Since the phenomenon of QMPE is a comparatively new area of research, it is important to explore the plausible connections of QMPE to other interesting features of quantum systems. In the present work, we would like to address some such connections. In particular, the study of exceptional points (EPs) and surfaces in non-Hermitian quantum systems and Liouvillian dynamics has caught a lot of attention in recent days [68–81] along with their applications in quantum optics [82, 83]. The occurrence of EPs is directly related to eigen-spectrum of a system and hence to its relaxation process. Therefore a natural curiosity would be to understand the role of EPs on the possibility of QMPE. In fact, the occurrence of double MPE (i.e. two intersections between trajectories) at an EP has already been pointed out for MPE in classical inertial suspensions [42]. Interestingly, the acceleration of relaxation process in open quantum systems by maximizing the gap between the zero mode and the slowest eigenmode at an EP, has recently been studied [84]. In general, such speed up is desired for several application purposes and therefore it has been a subject of immense interest in both classical and quantum systems [84–89]. Since QMPE allows faster relaxation of initially higher distant trajectories, it is important to find criteria for QMPE and to understand how to utilize QMPE to achieve faster approach to steady state. Another intriguing feature in non-Hermitian quantum mechanical systems is the appearance of complex eigenvalues [90–94]. It is noteworthy that the analysis of QMPE in the existing examples [60–63, 65] is based on purely exponential relaxation processes, neither the EP nor the oscillations have been considered yet. There is only an exception in Ref. [64] where more than one intersections between trajectories (two intersections to be precise, termed as revivals) has been observed in the entanglement entropy in the XXZ spin chain, although not discussed much and simply explained as a finite-size effect.

In this paper, we explore the following two topics: (i) the effect of EPs and complex eigenvalues on QMPE by analysing the Quantum Master Equation, and (ii) the existence of thermal QMPE in a purely quantum mechanical setting. We show that in the presence of EPs and complex eigenvalues, two time-evolved trajectories of an observable (e.g., temperature, energy) can intersect each other more than once before reaching the same final steady state. In the context of thermal QMPE, the first intersection implies that the initially hotter quantum system relaxes faster to intersect the initially colder quantum system and thereby reverses their roles, i.e. hotter becomes colder and vice versa. This can be followed by one or more such intersections so that the present hotter system can become colder again and so on. Similar observations have been obtained in average energy. Such multiple intersections of trajectories give rise to the remarkable phenomenon of multiple QMPE. To demonstrate multiple QMPE as a consequence of EP and complex eigenvalues, we study a two-level driven dissipative quantum system developed in Ref. [95], which we call Hatano’s model in this paper, as a typical and minimal model of open quantum systems. It is well known that many complicated quantum problems are mapped or reduced to two-level systems; needless to mention they are experimentally realizable (e.g., two internal electronic energy levels of an atom controlled by laser) and have applications in qubits, nuclear magnetic resonance, neutrino oscillations, etc. We also find thermal QMPE in presence of coherence, some cases remarkably with multiple intersections, following the same definition of temperature used in Ref. [65] . Importantly, we provide analytical results for the time evolution of the density matrix in the two-level driven dissipative system considered here. Consequently, we derive analytical criteria for QMPE in energy and in principle, one can analyze exactly (analytically and numerically) QMPE in any other observable.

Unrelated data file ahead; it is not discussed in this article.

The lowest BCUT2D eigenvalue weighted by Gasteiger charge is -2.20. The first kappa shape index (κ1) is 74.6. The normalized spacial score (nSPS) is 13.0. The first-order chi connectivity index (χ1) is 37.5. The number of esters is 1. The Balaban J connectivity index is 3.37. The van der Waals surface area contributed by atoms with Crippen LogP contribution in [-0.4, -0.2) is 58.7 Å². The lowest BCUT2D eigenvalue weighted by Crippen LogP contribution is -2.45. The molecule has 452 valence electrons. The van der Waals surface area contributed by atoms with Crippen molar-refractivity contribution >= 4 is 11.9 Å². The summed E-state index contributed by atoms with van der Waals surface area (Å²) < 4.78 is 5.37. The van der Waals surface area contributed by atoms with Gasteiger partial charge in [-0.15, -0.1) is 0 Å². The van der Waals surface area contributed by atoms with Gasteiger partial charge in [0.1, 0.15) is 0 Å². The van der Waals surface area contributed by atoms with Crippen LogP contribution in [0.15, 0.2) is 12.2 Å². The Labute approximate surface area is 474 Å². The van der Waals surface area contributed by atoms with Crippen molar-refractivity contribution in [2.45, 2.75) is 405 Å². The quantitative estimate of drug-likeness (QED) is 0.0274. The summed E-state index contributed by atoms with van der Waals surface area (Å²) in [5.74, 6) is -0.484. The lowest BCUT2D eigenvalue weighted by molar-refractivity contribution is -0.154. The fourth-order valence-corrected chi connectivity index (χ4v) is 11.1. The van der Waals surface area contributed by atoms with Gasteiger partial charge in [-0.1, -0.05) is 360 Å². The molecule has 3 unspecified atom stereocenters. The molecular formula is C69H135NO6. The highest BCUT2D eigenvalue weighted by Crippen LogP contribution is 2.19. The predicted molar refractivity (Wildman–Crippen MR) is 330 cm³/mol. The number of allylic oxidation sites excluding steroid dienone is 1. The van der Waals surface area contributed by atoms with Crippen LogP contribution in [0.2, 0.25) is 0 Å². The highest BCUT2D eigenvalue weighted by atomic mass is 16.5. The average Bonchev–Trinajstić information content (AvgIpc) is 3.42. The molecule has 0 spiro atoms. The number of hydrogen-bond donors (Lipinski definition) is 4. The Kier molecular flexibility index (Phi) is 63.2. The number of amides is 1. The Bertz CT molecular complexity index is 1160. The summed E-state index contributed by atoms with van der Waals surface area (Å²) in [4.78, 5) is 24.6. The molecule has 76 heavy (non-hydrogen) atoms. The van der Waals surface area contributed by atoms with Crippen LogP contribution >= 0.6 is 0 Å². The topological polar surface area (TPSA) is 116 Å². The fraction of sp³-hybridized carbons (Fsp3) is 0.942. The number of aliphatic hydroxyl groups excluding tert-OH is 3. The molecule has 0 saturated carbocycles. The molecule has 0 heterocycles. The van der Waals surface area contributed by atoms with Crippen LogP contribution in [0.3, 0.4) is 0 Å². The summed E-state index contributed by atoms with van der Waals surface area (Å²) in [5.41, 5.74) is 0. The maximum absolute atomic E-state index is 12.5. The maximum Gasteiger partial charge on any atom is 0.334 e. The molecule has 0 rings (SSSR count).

The paper is arranged as follows. In Sec. II, we define the details of the model and the protocol used to study QMPE. The Sec. III describes different regions in the control parameter plane depending on the types of eigenvalues of the Lindbladian and the multiple QMPE is defined. In articular, we focus on regions with exceptional points and complex eigenvalues to discuss their effects on QMPE in the density matrix and observables such as energy, entropy, Kullback-Leibler (KL) divergence [96– 100] and temperature; by providing analytical results. In Sec. IV, we discuss QMPE in a region with second-order EPs. Section V demonstrates the effect of complex eigenvalues on the time evolution of the density matrix leading to multiple QMPE in the observables. We summarize the results and discuss possible future directions in Sec. VI. Explicit expressions of the eigenvectors used in the analyses in Secs. IV and V, are provided in Appendix A and Appendix B respectively. We discuss QMPE briefly in region of purely exponential relaxation in Appendix C and at a third-order EP in Appendix D.